In this taut, simmering book, Harvey Araton points his finger at the greed and exploitation that has weakened the American game and opens a discussion on the volatile, undiscussed subject that lies at the heart of basketball’s crisis: race. It begins, he argues, at the college level, where, too often, undereducated, inner-city talents are expected to perform for the benefit of affluent white crowds and to fill the coffers of their respective schools in what Araton calls a kind of “modern-day minstrel show.” Harvey Araton knows the players well enough to see beyond the stereotypes, and by combining passion and knowledge he calls on the NBA to heal itself and, with a hopeful sense of the possible, he points the way to a better future.
In 1939, the Oregon Webfoots, coached by the visionary Howard Hobson, stormed through the first NCAA basketball tournament, which was viewed as a risky coast-to-coast undertaking and perhaps only a one-year experiment. Seventy-five years later, following the tournament’s evolution into a national obsession, the first champions are still celebrated as “The Tall Firs.” They indeed had astounding height along the front line, but with a pair of racehorse guards who had grown up across the street from each other in a historic Oregon fishing town, they also played a revolutionarily fast-paced game.

Author Terry Frei’s track record as a narrative historian in such books as the acclaimed Horns, Hogs, and Nixon Coming, plus a personal connection as an Oregon native whose father coached football at the University of Oregon for seventeen seasons, makes him uniquely qualified to tell this story of the first tournament and the first champions, in the context of their times. Plus, Frei long has been a fan of Clair Bee, the Long Island University coach who later in life wrote the Chip Hilton Sports Series books, mesmerizing young readers who didn’t know the backstory told here. In 1939, the Bee-coached LIU Blackbirds won the NCAA tournament’s rival, the national invitation tournament in New York—then in only its second year, and still under the conflict-of-interest sponsorship of the Metropolitan Basketball Writers Association. Frei assesses both tournaments and, given the myths advanced for many years, his conclusions in many cases are surprising.

Both events unfolded in a turbulent month when it was becoming increasingly apparent that Hitler's belligerence would draw Europe and perhaps the world into another war . . . soon. Amid heated debates over the extent to which America should become involved in Europe's affairs this time, the men playing in both tournaments wondered if they might be called on to serve and fight. Of course, as some of the Webfoots would demonstrate in especially notable fashion, the answer was yes.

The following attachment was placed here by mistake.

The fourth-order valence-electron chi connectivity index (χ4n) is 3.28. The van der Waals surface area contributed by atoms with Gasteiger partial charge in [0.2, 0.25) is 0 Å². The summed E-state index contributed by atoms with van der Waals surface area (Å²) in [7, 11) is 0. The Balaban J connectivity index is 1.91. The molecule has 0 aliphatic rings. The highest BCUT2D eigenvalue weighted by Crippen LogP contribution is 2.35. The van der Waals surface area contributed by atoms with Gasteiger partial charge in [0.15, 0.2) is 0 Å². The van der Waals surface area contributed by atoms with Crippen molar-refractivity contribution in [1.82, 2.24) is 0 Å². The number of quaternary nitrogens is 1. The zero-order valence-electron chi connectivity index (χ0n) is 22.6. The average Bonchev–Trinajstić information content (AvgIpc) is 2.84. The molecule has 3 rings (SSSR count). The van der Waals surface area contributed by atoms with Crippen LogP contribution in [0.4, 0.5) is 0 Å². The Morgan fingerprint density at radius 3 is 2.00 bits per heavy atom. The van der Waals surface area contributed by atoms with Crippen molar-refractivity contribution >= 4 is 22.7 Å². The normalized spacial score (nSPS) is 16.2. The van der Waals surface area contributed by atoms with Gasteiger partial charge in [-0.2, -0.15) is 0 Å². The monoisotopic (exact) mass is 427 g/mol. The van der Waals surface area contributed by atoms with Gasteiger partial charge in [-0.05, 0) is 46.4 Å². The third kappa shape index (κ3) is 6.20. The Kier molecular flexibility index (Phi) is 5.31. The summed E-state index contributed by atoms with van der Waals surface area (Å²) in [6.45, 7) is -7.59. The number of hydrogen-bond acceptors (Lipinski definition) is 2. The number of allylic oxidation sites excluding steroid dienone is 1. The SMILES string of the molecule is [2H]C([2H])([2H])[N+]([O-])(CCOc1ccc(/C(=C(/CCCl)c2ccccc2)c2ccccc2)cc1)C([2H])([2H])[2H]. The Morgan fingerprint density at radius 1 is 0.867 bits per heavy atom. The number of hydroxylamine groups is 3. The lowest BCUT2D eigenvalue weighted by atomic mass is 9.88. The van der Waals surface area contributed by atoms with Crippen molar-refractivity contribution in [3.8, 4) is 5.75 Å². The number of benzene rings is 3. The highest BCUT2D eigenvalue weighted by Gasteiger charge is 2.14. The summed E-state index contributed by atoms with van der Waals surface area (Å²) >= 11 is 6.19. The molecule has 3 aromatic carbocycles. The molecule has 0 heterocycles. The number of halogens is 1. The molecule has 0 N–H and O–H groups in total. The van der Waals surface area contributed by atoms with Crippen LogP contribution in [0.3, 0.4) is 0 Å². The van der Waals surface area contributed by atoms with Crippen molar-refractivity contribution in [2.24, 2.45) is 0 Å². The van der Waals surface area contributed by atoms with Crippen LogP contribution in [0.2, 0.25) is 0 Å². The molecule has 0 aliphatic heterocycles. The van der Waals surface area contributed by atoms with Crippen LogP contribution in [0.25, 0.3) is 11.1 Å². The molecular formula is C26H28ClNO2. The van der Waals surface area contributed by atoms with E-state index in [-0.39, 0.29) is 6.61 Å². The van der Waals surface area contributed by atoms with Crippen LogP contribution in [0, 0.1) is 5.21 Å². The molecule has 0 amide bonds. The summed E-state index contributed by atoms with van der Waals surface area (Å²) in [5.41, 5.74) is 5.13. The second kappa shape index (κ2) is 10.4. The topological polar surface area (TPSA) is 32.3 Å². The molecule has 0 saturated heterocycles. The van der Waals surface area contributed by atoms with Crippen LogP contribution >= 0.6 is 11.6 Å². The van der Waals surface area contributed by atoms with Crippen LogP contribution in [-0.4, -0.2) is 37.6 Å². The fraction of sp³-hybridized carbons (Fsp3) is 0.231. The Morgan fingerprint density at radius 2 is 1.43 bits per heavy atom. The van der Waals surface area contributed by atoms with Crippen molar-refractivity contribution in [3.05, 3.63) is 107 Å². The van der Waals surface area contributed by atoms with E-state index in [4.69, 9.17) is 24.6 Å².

It was a March before the Madness.
The first book from the basketball superstar Kobe Bryant—a lavish, deep dive inside the mind of one of the most revered athletes of all time

In the wake of his retirement from professional basketball, Kobe “The Black Mamba” Bryant has decided to share his vast knowledge and understanding of the game to take readers on an unprecedented journey to the core of the legendary “Mamba mentality.” Citing an obligation and an opportunity to teach young players, hardcore fans, and devoted students of the game how to play it “the right way,” The Mamba Mentality takes us inside the mind of one of the most intelligent, analytical, and creative basketball players ever.

For the first time, and in his own words, Bryant reveals his famously detailed approach and the steps he took to prepare mentally and physically to not just succeed at the game, but to excel. Readers will learn how Bryant studied an opponent, how he channeled his passion for the game, how he played through injuries. They’ll also get fascinating granular detail as he breaks down specific plays and match-ups from throughout his career.

Bryant’s detailed accounts are paired with stunning photographs by the Hall of Fame photographer Andrew D. Bernstein. Bernstein, long the Lakers and NBA official photographer, captured Bryant’s very first NBA photo in 1996 and his last in 2016—and hundreds of thousands in between, the record of a unique, twenty-year relationship between one athlete and one photographer.

The combination of Bryant’s narrative and Bernstein’s photos make The Mamba Mentality an unprecedented look behind the curtain at the career of one of the world’s most celebrated and fascinating athletes.

©2019 GoogleSite Terms of ServicePrivacyDevelopersArtistsAbout Google|Location: United StatesLanguage: English (United States)
By purchasing this item, you are transacting with Google Payments and agreeing to the Google Payments Terms of Service and Privacy Notice.